This 51st edition of Umrabulo Journal themed Electoral Systems and Reform comes at an opportune moment in light of continued debates brought to the fore, largely by the June 2020 Constitutional Court decision on what is termed the New Nation Movement’s case. In brief, the majority decision of the court found that aspects of the Electoral Act have shortfalls – particularly in terms of how it does not allow an individual to stand as a candidate in provincial and national elections.
Whilst looking at what this state of affairs implies in relation to South Africa’s electoral systems, some historical account is also provided to contextualise the path travelled that brought us to where we are. Also explored are practicalities that comes into play for the Constitutional Court’s directives to be brought to life.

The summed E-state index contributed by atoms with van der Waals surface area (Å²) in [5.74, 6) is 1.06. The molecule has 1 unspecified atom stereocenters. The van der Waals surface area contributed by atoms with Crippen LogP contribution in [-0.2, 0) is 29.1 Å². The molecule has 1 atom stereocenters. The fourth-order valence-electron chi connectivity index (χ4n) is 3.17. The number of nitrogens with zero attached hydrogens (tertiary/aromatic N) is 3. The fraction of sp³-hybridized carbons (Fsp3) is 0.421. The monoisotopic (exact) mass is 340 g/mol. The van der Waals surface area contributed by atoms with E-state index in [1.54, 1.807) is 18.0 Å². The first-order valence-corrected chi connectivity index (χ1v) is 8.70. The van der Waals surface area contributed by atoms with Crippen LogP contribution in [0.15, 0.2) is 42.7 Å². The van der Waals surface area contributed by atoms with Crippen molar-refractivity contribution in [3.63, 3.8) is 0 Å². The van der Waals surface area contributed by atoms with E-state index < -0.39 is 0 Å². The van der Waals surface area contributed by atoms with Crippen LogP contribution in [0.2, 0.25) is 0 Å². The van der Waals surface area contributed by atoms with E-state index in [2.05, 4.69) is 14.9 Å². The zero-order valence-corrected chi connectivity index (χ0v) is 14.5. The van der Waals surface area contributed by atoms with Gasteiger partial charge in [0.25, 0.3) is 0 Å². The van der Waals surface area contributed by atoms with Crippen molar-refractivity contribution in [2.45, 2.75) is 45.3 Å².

Therefore, quite appropriately so, in Genesis Behind ANC Support for Proportional Representation, Justice Albie Sachs invites us through a fascinating storytelling format, to the backrooms of ANC’s thinking, processes and dealings in the early 1990’s concerning the electoral system for a democratic South Africa.
Provocatively, Professor Steven Friedman’s Changing Electoral System Talks Is Much Ado About Very Little questions if the Constitutional Court’s judgement actually means that a new electoral system is essential. The introductory paragraph sets the scene in this respect – “IF we all lived in textbooks, we could make democracy work for South Africa’s people by changing the electoral system. Since we live in the real world, we need to look elsewhere for remedies”.
Lawson Naidoo’s Prospects For An Accountability Based Electoral System and Daryl Swanepoel’s The Unconstitutional To The Constitutional – A Refined South African Electoral Model makes pointed proposals about what fixing could look like.